When your on this page you will see a little button called 'Fork' which you can click and you'll suddenly be taking back to your main page on github where you have a new repository. When you checkout this repository you are free to commit to your hearts delight all the changes you so direly wish to see in the jetty documentation. You can clone it to your local machine and build it same as above. So lets start small with a little example. Find some paragraph in the documentation that you think needs changed. Located that in the local checkout and make the change. Now we follow the process to push that change back into jetty proper. Do make sure the change works and the build isn't broken though so make sure you run maven and check the output. Then commit the change.
$ git commit -m "Tweaked the introduction to fix a horrid misspelled word." src/docbkbx/topics/introduction/topic.xml
This will commit the change that you made into git which means that now git knows about the change is you now want to push that change up to your repository on github.
$ git push
Now you'll see some output showing that your change has been migrated to up your repository on github. In fact if you navigate to that repository at the top of the files list you should see your comment there. Success, your change is now positioned for notifying us about it! If you click on the commit message itself you'll be taken to a screen that shows what files where changed in that commit. In the upper right corner is a button for 'Pull Request'. When you select this and follow the workflow we will then be notified of your contribution and will be able to apply it to our git repository upon review.
Thats it! You have successfully contributed to the documentation efforts of the Jetty project. After enough of these sorts of contributions and building up good community karma, you may be asked to join us as a commiter on the documentation.
Below is list of conventions that should be followed when developing documentation within this framework. These are not set in stone and should be updated as we learn more.
We have an xmlfresh maven plugin that reformats the code to the standards for the project. This is to prevent wide spread merge conflict between commits. The line wrap is set to 120 and the indent is 2 spaces, never tab characters. There are a handful of tags that render inline to the para tags, these are found in the maven configuration of the xmlfresh-maven-plugin.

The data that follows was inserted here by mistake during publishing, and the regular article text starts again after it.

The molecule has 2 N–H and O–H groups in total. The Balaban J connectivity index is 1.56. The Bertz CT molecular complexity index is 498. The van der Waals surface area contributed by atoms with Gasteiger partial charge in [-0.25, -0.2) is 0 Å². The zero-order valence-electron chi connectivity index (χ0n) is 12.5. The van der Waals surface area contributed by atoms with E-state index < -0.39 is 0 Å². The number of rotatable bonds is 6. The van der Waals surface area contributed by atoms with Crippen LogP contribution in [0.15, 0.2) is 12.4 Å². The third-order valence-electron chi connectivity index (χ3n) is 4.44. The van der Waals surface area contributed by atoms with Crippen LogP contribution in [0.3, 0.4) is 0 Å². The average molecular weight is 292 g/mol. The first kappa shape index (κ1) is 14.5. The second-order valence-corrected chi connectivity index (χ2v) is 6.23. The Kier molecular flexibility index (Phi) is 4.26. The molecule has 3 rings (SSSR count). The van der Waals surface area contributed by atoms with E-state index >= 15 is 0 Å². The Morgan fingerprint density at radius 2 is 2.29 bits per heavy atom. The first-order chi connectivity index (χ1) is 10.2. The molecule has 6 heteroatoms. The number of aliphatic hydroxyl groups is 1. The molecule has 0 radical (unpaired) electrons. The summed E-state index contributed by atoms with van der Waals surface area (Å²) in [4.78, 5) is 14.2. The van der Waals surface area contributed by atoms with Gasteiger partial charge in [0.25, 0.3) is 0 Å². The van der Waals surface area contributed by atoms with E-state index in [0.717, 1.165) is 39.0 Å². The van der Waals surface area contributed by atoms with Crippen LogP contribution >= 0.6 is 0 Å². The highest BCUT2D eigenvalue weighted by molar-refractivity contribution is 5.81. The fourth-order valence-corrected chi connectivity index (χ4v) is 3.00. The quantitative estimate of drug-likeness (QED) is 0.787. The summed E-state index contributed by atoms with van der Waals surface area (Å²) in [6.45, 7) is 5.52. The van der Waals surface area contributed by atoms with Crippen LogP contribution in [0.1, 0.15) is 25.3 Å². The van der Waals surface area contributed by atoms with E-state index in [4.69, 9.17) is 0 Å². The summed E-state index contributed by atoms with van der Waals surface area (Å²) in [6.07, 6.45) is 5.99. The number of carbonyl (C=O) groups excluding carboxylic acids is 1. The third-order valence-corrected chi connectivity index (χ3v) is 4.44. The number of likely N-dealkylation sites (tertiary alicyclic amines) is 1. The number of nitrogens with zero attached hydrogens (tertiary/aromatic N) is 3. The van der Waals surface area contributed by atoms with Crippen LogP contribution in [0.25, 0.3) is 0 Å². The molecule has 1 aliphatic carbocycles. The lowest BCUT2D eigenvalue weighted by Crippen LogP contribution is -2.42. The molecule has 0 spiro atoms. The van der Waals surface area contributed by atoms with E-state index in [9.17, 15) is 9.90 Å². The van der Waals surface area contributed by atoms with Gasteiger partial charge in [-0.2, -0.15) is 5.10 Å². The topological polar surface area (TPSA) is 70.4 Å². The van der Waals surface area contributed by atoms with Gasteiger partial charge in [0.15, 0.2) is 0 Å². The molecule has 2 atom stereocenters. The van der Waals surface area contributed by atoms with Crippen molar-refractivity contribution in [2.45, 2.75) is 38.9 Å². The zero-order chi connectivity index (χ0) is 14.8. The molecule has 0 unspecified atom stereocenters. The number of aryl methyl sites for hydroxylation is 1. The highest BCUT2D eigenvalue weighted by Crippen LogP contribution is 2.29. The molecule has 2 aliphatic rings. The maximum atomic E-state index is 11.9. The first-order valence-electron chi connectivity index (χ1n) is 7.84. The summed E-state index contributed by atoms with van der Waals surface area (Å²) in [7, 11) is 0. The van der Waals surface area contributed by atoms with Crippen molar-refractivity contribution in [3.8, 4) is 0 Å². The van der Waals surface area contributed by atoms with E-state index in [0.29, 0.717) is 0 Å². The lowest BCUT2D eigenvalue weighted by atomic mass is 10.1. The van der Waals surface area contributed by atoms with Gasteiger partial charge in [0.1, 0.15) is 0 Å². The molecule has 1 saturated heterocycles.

Critically important for being able to generate url's that can be used in a persistent fashion. Without xml:id's the chapters and sections will have generated id which are rooting in obscure location based voodoo. A url using these 'e12c8673' type links will not be durable across generations of the documentation. These xml:id's need to be used on chapters and sections two deep, and anywhere that you intend to cross link deeper.
The xml:id values go into a global namespace so they must be unique across the entire document or the last example will win and any cross links will go there. We will have a maven plugin that will fail the build on detecting this soon.
in general differences in functionality within a major should go into nested sections and use titles like 'Prior to: ##' or 'In version: ##'
each xml file should contain the license block that exists in the jetty.xml file and a copy has been added to the bottom of this page as well for reference. It should occupy the second through eighteeth lines while the first line should be the xml descriptor.
<?xml version="1.0" encoding="utf-8"?> <!-- // ======================================================================== // Copyright (c) 1995-2012 Mort Bay Consulting Pty. Ltd. // ======================================================================== // All rights reserved. This program and the accompanying materials // are made available under the terms of the Eclipse Public License v1.0 // and Apache License v2.0 which accompanies this distribution. // // The Eclipse Public License is available at // http://www.eclipse.org/legal/epl-v10.html // // The Apache License v2.0 is available at // http://www.opensource.org/licenses/apache2.0.php // // You may elect to redistribute this code under either of these licenses. // ======================================================================== -->
See an error or something missing? Contribute to this documentation at Github!